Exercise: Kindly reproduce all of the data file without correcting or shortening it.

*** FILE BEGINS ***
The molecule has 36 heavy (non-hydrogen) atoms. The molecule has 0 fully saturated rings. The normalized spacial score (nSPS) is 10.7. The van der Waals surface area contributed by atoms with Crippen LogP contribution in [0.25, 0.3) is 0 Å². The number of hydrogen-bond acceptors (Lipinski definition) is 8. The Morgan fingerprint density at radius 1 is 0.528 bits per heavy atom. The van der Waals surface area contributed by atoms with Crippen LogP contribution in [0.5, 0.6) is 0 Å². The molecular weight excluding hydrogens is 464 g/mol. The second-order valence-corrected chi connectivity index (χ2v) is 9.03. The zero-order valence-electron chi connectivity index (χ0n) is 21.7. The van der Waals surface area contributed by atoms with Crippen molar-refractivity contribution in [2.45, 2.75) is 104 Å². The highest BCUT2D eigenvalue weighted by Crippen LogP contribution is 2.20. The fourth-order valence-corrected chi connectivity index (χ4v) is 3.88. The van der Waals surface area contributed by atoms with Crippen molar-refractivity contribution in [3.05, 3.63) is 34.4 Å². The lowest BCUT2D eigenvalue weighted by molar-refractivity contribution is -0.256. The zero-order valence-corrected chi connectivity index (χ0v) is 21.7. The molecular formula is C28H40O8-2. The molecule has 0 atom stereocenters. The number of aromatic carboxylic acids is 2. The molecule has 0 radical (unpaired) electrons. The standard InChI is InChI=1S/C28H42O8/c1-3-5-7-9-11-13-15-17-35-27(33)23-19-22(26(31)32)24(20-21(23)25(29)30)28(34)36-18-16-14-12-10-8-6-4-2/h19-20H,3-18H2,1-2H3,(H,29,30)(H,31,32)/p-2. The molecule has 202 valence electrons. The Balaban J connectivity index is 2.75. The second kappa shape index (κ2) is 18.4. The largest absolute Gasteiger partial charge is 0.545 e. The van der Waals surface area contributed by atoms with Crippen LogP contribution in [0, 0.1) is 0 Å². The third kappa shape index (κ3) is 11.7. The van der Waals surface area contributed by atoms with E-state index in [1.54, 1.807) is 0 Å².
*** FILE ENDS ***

The molecule has 36 heavy (non-hydrogen) atoms. The molecule has 0 fully saturated rings. The normalized spacial score (nSPS) is 10.7. The van der Waals surface area contributed by atoms with Crippen LogP contribution in [0.25, 0.3) is 0 Å². The number of hydrogen-bond acceptors (Lipinski definition) is 8. The Morgan fingerprint density at radius 1 is 0.528 bits per heavy atom. The van der Waals surface area contributed by atoms with Crippen LogP contribution in [0.5, 0.6) is 0 Å². The molecular weight excluding hydrogens is 464 g/mol. The second-order valence-corrected chi connectivity index (χ2v) is 9.03. The zero-order valence-electron chi connectivity index (χ0n) is 21.7. The van der Waals surface area contributed by atoms with Crippen molar-refractivity contribution in [2.45, 2.75) is 104 Å². The highest BCUT2D eigenvalue weighted by Crippen LogP contribution is 2.20. The fourth-order valence-corrected chi connectivity index (χ4v) is 3.88. The van der Waals surface area contributed by atoms with Crippen molar-refractivity contribution in [3.05, 3.63) is 34.4 Å². The lowest BCUT2D eigenvalue weighted by molar-refractivity contribution is -0.256. The zero-order valence-corrected chi connectivity index (χ0v) is 21.7. The molecular formula is C28H40O8-2. The molecule has 0 atom stereocenters. The number of aromatic carboxylic acids is 2. The molecule has 0 radical (unpaired) electrons. The standard InChI is InChI=1S/C28H42O8/c1-3-5-7-9-11-13-15-17-35-27(33)23-19-22(26(31)32)24(20-21(23)25(29)30)28(34)36-18-16-14-12-10-8-6-4-2/h19-20H,3-18H2,1-2H3,(H,29,30)(H,31,32)/p-2. The molecule has 202 valence electrons. The Balaban J connectivity index is 2.75. The second kappa shape index (κ2) is 18.4. The largest absolute Gasteiger partial charge is 0.545 e. The van der Waals surface area contributed by atoms with Crippen LogP contribution in [0, 0.1) is 0 Å². The third kappa shape index (κ3) is 11.7. The van der Waals surface area contributed by atoms with E-state index in [1.54, 1.807) is 0 Å².